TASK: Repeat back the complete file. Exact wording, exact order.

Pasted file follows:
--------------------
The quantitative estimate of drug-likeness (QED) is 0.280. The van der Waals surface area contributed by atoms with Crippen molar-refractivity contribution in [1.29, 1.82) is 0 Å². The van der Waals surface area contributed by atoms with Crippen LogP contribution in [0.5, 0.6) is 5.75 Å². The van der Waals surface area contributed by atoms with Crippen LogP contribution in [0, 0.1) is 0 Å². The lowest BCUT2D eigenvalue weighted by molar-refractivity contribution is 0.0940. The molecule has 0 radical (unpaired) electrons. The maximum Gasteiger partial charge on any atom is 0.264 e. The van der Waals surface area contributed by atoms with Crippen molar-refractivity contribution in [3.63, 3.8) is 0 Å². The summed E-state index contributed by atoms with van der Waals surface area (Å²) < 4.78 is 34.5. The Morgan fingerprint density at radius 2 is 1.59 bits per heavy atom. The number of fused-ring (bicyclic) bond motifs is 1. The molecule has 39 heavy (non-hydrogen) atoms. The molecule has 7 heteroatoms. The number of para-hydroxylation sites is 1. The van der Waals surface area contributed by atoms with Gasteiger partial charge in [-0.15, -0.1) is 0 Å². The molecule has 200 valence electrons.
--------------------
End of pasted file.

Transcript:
The quantitative estimate of drug-likeness (QED) is 0.280. The van der Waals surface area contributed by atoms with Crippen molar-refractivity contribution in [1.29, 1.82) is 0 Å². The van der Waals surface area contributed by atoms with Crippen LogP contribution in [0.5, 0.6) is 5.75 Å². The van der Waals surface area contributed by atoms with Crippen LogP contribution in [0, 0.1) is 0 Å². The lowest BCUT2D eigenvalue weighted by molar-refractivity contribution is 0.0940. The molecule has 0 radical (unpaired) electrons. The maximum Gasteiger partial charge on any atom is 0.264 e. The van der Waals surface area contributed by atoms with Crippen molar-refractivity contribution in [3.63, 3.8) is 0 Å². The summed E-state index contributed by atoms with van der Waals surface area (Å²) < 4.78 is 34.5. The Morgan fingerprint density at radius 2 is 1.59 bits per heavy atom. The number of fused-ring (bicyclic) bond motifs is 1. The molecule has 39 heavy (non-hydrogen) atoms. The molecule has 7 heteroatoms. The number of para-hydroxylation sites is 1. The van der Waals surface area contributed by atoms with Gasteiger partial charge in [-0.15, -0.1) is 0 Å². The molecule has 200 valence electrons.